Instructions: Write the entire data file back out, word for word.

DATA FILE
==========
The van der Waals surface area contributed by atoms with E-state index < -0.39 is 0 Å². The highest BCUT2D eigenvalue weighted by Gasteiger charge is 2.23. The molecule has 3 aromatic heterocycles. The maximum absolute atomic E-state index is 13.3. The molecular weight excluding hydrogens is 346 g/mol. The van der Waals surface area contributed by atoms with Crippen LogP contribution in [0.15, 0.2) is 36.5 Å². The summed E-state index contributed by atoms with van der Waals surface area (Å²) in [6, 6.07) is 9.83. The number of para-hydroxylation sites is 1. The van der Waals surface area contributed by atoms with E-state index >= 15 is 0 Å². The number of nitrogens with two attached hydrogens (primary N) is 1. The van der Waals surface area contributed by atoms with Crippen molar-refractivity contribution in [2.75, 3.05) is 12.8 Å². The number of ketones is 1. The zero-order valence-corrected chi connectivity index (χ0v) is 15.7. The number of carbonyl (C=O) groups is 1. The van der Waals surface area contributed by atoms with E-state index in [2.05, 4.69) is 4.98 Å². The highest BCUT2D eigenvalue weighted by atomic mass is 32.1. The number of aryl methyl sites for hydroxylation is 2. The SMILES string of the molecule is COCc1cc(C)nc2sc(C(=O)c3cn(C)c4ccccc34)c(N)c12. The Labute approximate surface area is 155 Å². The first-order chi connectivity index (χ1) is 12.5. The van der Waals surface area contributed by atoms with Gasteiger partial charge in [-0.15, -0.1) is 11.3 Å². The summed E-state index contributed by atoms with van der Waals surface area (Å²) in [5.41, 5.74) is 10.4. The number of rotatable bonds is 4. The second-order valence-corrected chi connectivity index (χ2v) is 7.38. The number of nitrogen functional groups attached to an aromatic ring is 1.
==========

The van der Waals surface area contributed by atoms with E-state index < -0.39 is 0 Å². The highest BCUT2D eigenvalue weighted by Gasteiger charge is 2.23. The molecule has 3 aromatic heterocycles. The maximum absolute atomic E-state index is 13.3. The molecular weight excluding hydrogens is 346 g/mol. The van der Waals surface area contributed by atoms with Crippen LogP contribution in [0.15, 0.2) is 36.5 Å². The summed E-state index contributed by atoms with van der Waals surface area (Å²) in [6, 6.07) is 9.83. The number of para-hydroxylation sites is 1. The van der Waals surface area contributed by atoms with E-state index >= 15 is 0 Å². The number of nitrogens with two attached hydrogens (primary N) is 1. The van der Waals surface area contributed by atoms with Crippen molar-refractivity contribution in [2.75, 3.05) is 12.8 Å². The number of ketones is 1. The zero-order valence-corrected chi connectivity index (χ0v) is 15.7. The number of carbonyl (C=O) groups is 1. The van der Waals surface area contributed by atoms with E-state index in [2.05, 4.69) is 4.98 Å². The highest BCUT2D eigenvalue weighted by atomic mass is 32.1. The number of aryl methyl sites for hydroxylation is 2. The SMILES string of the molecule is COCc1cc(C)nc2sc(C(=O)c3cn(C)c4ccccc34)c(N)c12. The Labute approximate surface area is 155 Å². The first-order chi connectivity index (χ1) is 12.5. The van der Waals surface area contributed by atoms with Gasteiger partial charge in [-0.15, -0.1) is 11.3 Å². The summed E-state index contributed by atoms with van der Waals surface area (Å²) in [5.41, 5.74) is 10.4. The number of rotatable bonds is 4. The second-order valence-corrected chi connectivity index (χ2v) is 7.38. The number of nitrogen functional groups attached to an aromatic ring is 1.